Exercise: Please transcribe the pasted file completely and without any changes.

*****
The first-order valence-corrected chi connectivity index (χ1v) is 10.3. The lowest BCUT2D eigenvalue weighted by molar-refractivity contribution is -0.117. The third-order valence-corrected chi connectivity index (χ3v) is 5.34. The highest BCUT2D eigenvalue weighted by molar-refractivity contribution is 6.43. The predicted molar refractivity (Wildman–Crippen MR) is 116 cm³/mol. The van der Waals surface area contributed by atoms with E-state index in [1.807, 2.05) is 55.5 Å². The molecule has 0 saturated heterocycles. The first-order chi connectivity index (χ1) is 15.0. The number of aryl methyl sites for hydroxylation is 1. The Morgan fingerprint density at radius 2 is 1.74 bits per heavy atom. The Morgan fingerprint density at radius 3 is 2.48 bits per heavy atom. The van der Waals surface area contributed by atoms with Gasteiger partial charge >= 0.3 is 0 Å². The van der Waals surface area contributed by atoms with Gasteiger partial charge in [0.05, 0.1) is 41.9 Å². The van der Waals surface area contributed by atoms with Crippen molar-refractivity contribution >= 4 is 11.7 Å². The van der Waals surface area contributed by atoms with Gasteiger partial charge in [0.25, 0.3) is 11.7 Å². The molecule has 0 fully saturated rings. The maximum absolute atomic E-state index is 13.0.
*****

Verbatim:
The first-order valence-corrected chi connectivity index (χ1v) is 10.3. The lowest BCUT2D eigenvalue weighted by molar-refractivity contribution is -0.117. The third-order valence-corrected chi connectivity index (χ3v) is 5.34. The highest BCUT2D eigenvalue weighted by molar-refractivity contribution is 6.43. The predicted molar refractivity (Wildman–Crippen MR) is 116 cm³/mol. The van der Waals surface area contributed by atoms with E-state index in [1.807, 2.05) is 55.5 Å². The molecule has 0 saturated heterocycles. The first-order chi connectivity index (χ1) is 15.0. The number of aryl methyl sites for hydroxylation is 1. The Morgan fingerprint density at radius 2 is 1.74 bits per heavy atom. The Morgan fingerprint density at radius 3 is 2.48 bits per heavy atom. The van der Waals surface area contributed by atoms with Gasteiger partial charge >= 0.3 is 0 Å². The van der Waals surface area contributed by atoms with Gasteiger partial charge in [0.05, 0.1) is 41.9 Å². The van der Waals surface area contributed by atoms with Crippen molar-refractivity contribution >= 4 is 11.7 Å². The van der Waals surface area contributed by atoms with Gasteiger partial charge in [0.25, 0.3) is 11.7 Å². The molecule has 0 fully saturated rings. The maximum absolute atomic E-state index is 13.0.